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Man of Steel: Original Motion Picture Soundtrack Limited Deluxe Edition Review

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Man of Steel Original Motion Picture Soundtrack Limited Deluxe EditionI feel a little ashamed of myself right now. For the past few months, I’ve been pimping the DTS Headphone:X download included with the Man of Steel: Original Motion Picture Soundtrack Limited Deluxe Edition as if it were the second coming of Superman himself or something.

And with good reason. The Headphone:X demo at CES was noodle-blowing. The vocal channel ID demo included with the Z+ Music App released this weekend was slobber-worthy. The score itself — well, I suppose some critique of that is in order, even though most of you are probably already familiar with the music from the trailers, preview clips, and even leaked bits of the score that have surfaced recently.

I’ve finally settled down for a complete play-through of Hans Zimmer’s Man of Steel score — twice now — and despite my previous hesitant assessment that it lacked the melody and majesty of John Williams’ original score for Superman: The Movie, as a work in and of itself, when taken as a whole, I’m digging the hell out of it.

It’s much more memorable than Zimmer’s work on Batman Begins, The Dark Knight, and The Dark Knight Rises, which all worked within the context of the film’s themselves, but I double-dare more than a handful of you to hum a single bar of any of those scores. Granted, some cuts of Man of Steel are more memorable than others, but standouts like “This is Clark Kent” (the piece featured in the third theatrical trailer), and the ever-popular-already “What Are You Going to Do When You Are Not Saving the World?” are, to me, some of Zimmer’s best work since The Lion King. Not that it sounds anything like The Lion King, mind you. In fact, if anything, at times the Man of Steel score evokes Blue Man Group, especially in cuts like “Oil Rig.”

The Limited Deluxe Edition also includes a second disc with a half-hour “Man of Steel (Hans’ Original Sketchbook)” that I can already see myself returning to again and again. Despite its name, it’s a really polished work that explores many of the themes fleshed out in the individual tracks, and works as a sort of aural color study for the emotional and musical ups and downs of the finished work. The bonus tracks are also a very welcomed inclusion, especially “Are You Listening, Clark?” which sounds like an early, alternate take on “This is Clark Kent.”

Man of Steel Z+ Music App

Seriously, at this point I cannot wait to hear these tracks in surround sound. If only. Yes, I know I’ve been touting the amazing surround processing of DTS Headphone:X. Yes, I know the format is capable of such an incredibly realistic 11.1-channel simulated surround soundfield experience from regular old headphones. Sadly, though, that potential isn’t even hinted at in the Man of Steel Headphone:X experience via the Z+ App.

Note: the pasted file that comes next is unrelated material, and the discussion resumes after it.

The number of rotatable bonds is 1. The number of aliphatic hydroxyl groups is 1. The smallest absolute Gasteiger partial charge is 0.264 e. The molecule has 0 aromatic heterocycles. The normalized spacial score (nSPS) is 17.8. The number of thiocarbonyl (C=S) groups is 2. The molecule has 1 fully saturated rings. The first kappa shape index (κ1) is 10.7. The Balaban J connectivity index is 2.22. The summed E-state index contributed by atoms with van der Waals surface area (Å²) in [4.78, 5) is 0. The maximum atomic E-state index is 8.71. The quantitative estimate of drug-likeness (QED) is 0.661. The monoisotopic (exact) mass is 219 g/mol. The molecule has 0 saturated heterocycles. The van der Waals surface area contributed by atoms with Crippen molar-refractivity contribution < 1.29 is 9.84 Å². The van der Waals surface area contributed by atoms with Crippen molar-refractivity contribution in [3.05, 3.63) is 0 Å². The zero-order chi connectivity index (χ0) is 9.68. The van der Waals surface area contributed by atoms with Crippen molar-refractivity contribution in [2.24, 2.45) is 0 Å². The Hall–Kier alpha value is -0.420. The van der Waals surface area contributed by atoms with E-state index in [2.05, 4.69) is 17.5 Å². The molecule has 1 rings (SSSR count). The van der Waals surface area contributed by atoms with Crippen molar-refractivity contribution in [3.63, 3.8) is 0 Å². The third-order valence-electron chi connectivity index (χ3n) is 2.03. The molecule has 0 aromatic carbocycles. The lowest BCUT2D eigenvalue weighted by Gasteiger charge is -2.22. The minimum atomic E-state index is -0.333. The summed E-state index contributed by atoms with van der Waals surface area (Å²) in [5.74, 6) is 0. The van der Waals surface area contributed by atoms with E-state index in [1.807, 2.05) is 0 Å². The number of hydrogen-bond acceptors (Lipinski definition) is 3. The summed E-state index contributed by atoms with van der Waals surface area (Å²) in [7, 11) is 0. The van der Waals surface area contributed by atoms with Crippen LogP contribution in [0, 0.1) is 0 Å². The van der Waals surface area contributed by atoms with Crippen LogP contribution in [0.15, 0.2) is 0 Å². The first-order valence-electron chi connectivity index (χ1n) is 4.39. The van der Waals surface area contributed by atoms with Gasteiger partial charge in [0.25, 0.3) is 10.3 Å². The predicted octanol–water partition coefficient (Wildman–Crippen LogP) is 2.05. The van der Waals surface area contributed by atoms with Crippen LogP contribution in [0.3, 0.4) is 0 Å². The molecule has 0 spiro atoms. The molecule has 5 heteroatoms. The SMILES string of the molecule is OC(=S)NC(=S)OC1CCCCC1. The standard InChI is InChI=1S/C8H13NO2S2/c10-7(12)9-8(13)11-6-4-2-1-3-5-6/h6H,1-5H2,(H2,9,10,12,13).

After downloading the tracks into the app (via the download code included in the Man of Steel: Original Motion Picture Soundtrack Limited Deluxe Edition packaging), I tested it out with in-ear monitors (RBH’s amazing EP2 noise-isolating earphones), on-ear headphones (B&W’s P3), and over-ear cans (V-Moda’s M-100 and Audeze’s LCD2), and via all three, the DTS Headphone:X experience exuded the sort of midrangey, bloated, smeared audio experience you get with really bad DSP surround processing, with a hefty helping of cheap electronic reverb dumped on top of it all for ill effect. The change in tonality and muddying of the music are bad enough; what’s worse is that there really isn’t any appreciable surround effect. At all. I thought I heard a bit of a distinct spatial effect in “Oil Rig,” only to switch over to the two-channel version and find that it was there, too.Z+ Music App headphone selection With no processing of any kind. All of which leads me to believe that, when encoding this mix, some sort of processed two-channel version was used instead of an actual 5.1, 7.1, or even 11.1 discrete mix. That’s a guess on my part, but for the future of this format, I really hope it’s a correct guess.

Worse still, the fidelity of the audio from within the app is really bad. Seriously horrifically tragically bad. You can easily toggle between the DTS and non-DTS version of the soundtrack at the press of a button in the app, and when comparing the standard stereo experience to even a middling 256kbps variable bitrate rip of the CD on the same iPhone, the CD rip delivers way more in terms of not only detail and clarity, but dynamic range, as well, and lacks of the popping, clicking, and stuttering that plagues the DTS Headphone:X version. Whether that’s the fault of the encode, the mix, or the Z+ app, I don’t know, but it’s troubling nonetheless.